a spring in said device urging the valve to close the air conduit, and a tube directly connected to the intake manil fold and subjecting the valve to the reduced pressure of said manifold to operate the valve against the action of said spring to open the air conduit upon a pressure differential to permit air to enter the slow running fuel supply channel.

2. In a fuel supply system as in claim 1 wherein the air conduit in said device is a bore extending axially therethrough and is provided with an elongated laterally extending slot opening to the atmosphere, and said valve is movably mounted in said bore and is slidable to close said slot.

3. In a system as in claim l wherein the air conduit comprises a tube with an elongated slot therein and said valve is in the tube and closes said slot and uncovers said slot gradually as the valve moves along said tube toward open position, said slot being open when the engine is slow running.

References Cited in the tile of this patent UNITED STATES PATENTS 1,102,303 Sly July 7, 1914 1,477,989 Amori Dec. 18, 1923 1,678,459 Bowland July 24, 1928 2,036,205 Ericson Apr. 7, 1936 2,112,602 Loebs Mar. 29, 1938 2,152,028 Church Mar. 28, 1939 2,453,125 Flint Nov. 9, 1948 2,506,511 Mallory May 2, 1950 2,621,911 Lindsteadt Dec. 16, 1952 2,626,790 Betcher Ian. 27, 1953 FOREIGN PATENTS v 405,346 Great Britain Feb. 8, 1934

Patent Citations
Cited PatentFiling datePublication dateApplicantTitle
US1102303 *Jan 10, 1914Jul 7, 1914Ethan E SlyAutomatic auxiliary air-valve for internal-combustion engines.
US1477989 *May 13, 1922Dec 18, 1923Joseph A AmoriAuxiliary air supply for fuel vaporizers
US1678459 *Feb 21, 1927Jul 24, 1928Andreas BowlandValve for fluid-fuel burners
US2036205 *Jan 12, 1932Apr 7, 1936Carter Carburetor CorpCarburetor
US2112602 *Aug 30, 1935Mar 29, 1938Albert J LoebsAir injector for internal combustion engines
US2152028 *Nov 6, 1937Mar 28, 1939Raymond M AndersonFuel economizer
US2453125 *Dec 1, 1945Nov 9, 1948Deluxe Products CorpVacuum breaker
US2506511 *Aug 1, 1946May 2, 1950Mallory Res CoCombined carburetor and degasser
US2621911 *Dec 30, 1947Dec 16, 1952Bendix Aviat CorpCarburetor
US2626790 *Dec 31, 1949Jan 27, 1953Bendix Aviat CorpCarburetor
GB405346A * Title not available
Referenced by
Citing PatentFiling datePublication dateApplicantTitle
US2848202 *Jan 6, 1956Aug 19, 1958William E LeibingDegasser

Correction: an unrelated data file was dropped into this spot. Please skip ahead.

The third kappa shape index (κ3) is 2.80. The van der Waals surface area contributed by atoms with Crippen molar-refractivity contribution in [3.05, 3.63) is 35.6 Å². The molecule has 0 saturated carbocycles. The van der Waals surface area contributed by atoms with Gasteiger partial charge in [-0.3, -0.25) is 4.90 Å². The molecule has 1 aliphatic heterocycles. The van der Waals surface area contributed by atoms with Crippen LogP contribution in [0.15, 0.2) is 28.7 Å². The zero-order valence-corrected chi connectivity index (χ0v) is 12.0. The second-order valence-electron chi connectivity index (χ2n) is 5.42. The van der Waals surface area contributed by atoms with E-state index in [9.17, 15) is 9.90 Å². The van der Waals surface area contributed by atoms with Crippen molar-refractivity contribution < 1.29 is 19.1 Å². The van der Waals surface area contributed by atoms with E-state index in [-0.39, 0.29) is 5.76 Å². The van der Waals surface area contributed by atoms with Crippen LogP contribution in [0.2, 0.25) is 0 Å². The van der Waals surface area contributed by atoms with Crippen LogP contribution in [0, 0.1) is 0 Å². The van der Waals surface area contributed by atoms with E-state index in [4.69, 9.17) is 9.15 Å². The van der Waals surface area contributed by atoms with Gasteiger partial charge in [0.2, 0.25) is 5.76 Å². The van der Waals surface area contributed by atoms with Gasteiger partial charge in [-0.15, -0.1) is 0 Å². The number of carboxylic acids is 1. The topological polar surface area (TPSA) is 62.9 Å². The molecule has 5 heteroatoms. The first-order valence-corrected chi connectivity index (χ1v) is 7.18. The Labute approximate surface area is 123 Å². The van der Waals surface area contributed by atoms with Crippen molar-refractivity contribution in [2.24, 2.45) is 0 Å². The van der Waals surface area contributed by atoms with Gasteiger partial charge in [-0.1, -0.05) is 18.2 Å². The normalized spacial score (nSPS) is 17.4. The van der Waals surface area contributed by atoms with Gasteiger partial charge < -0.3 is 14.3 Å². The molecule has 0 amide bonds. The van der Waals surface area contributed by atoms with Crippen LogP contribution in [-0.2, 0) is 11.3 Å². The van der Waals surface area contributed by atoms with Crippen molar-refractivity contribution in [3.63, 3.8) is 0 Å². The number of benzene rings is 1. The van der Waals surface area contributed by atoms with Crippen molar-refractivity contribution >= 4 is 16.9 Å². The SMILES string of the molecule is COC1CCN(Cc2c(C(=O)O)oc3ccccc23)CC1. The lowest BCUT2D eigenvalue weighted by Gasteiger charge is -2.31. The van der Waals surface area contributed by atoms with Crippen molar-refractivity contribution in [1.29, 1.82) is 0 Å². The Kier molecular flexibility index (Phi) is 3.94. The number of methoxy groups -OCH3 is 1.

US2859951 *Jul 27, 1956Nov 11, 1958Jr Robert D WrenIdling needle with vacuum attachment
US2868521 *Mar 21, 1957Jan 13, 1959Gen Motors CorpDegasser
US2944646 *Jun 6, 1957Jul 12, 1960Willmer Victor GeorgeCarburettor vacuum control device
US2969800 *May 31, 1955Jan 31, 1961B H Hadley IncControl means and method to maintain predetermined pressure in a pressure zone
US2970822 *Jun 13, 1957Feb 7, 1961Bernard KriegelCarburetor idle system control apparatus
US3042387 *Dec 1, 1959Jul 3, 1962Kenneth P KingFuel shut off device or degasser
US3077341 *Apr 1, 1960Feb 12, 1963Acf Ind IncCarburetor
US3078078 *Mar 30, 1960Feb 19, 1963Acf Ind IncCarburetor
US3156333 *Nov 23, 1960Nov 10, 1964Charles T BarnesIdling fuel-supply control mechanism for induction carburetors of vehicles
US3348823 *Sep 27, 1965Oct 24, 1967Don D RoquerreMotor idling speed control proportioning valve
US3778024 *Oct 21, 1971Dec 11, 1973Ford Motor CoFuel vapor-loss control valve
US4075296 *Jan 25, 1977Feb 21, 1978Orsini Ronald JIdle speed needle screw for carburetors
US4308843 *Oct 4, 1979Jan 5, 1982Garretson Equipment Co., Inc.Slow-run system and apparatus for gaseous fueled internal combustion engines
US4454080 *Mar 23, 1982Jun 12, 1984Fadeipca International, Corp.Fuel flow automatic modulating and economizing carburetor jet assembly
US4834140 *Dec 6, 1988May 30, 1989Schmidt Richard ABrake bleeder valve
US5073308 *Nov 13, 1990Dec 17, 1991Ferguson MccreaCarburetor idle jet venting device
DE1128223B *Jul 2, 1959Apr 19, 1962Pablo AugustVorrichtung zur Aufbereitung des Kraftstoffkondensates in Vergasermotoren
EP0013842A1 *May 23, 1979Aug 6, 1980Claude SennelyDevice for controlling the air-fuel ratio of a carburettor mixture during transition from idle to normal running
WO1992008889A1 *Oct 31, 1991May 29, 1992Mccrea FergusonCarburetor idle jet venting device
Classifications
U.S. Classification137/480, 261/DIG.380, 123/344, 261/DIG.190, 137/614.17, 123/327, 251/63, 261/41.5
International ClassificationF02M3/09, F02M23/09
Cooperative ClassificationF02M23/09, Y02T10/146, F02M3/09, Y10S261/38, Y10S261/19
European ClassificationF02M23/09, F02M3/09